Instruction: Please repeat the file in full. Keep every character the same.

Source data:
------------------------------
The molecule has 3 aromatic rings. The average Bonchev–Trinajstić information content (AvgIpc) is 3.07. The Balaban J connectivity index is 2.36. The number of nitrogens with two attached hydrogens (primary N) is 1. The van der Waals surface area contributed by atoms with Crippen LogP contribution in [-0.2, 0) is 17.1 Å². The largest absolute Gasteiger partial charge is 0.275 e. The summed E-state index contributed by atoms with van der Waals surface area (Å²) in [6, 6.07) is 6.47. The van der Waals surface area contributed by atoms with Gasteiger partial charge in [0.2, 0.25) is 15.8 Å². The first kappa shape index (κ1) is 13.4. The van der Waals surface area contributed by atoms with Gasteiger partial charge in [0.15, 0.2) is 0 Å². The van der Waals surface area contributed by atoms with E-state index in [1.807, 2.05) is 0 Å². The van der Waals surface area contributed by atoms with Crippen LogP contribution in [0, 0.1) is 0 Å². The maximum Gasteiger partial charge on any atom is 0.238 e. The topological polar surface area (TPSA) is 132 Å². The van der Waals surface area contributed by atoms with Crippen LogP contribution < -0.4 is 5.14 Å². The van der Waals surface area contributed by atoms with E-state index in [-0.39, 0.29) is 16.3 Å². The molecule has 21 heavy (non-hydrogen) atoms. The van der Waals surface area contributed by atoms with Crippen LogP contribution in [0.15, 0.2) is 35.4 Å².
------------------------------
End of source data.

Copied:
The molecule has 3 aromatic rings. The average Bonchev–Trinajstić information content (AvgIpc) is 3.07. The Balaban J connectivity index is 2.36. The number of nitrogens with two attached hydrogens (primary N) is 1. The van der Waals surface area contributed by atoms with Crippen LogP contribution in [-0.2, 0) is 17.1 Å². The largest absolute Gasteiger partial charge is 0.275 e. The summed E-state index contributed by atoms with van der Waals surface area (Å²) in [6, 6.07) is 6.47. The van der Waals surface area contributed by atoms with Gasteiger partial charge in [0.2, 0.25) is 15.8 Å². The first kappa shape index (κ1) is 13.4. The van der Waals surface area contributed by atoms with Gasteiger partial charge in [0.15, 0.2) is 0 Å². The van der Waals surface area contributed by atoms with E-state index in [1.807, 2.05) is 0 Å². The van der Waals surface area contributed by atoms with Crippen LogP contribution in [0, 0.1) is 0 Å². The maximum Gasteiger partial charge on any atom is 0.238 e. The topological polar surface area (TPSA) is 132 Å². The van der Waals surface area contributed by atoms with Crippen LogP contribution < -0.4 is 5.14 Å². The van der Waals surface area contributed by atoms with E-state index in [-0.39, 0.29) is 16.3 Å². The molecule has 21 heavy (non-hydrogen) atoms. The van der Waals surface area contributed by atoms with Crippen LogP contribution in [0.15, 0.2) is 35.4 Å².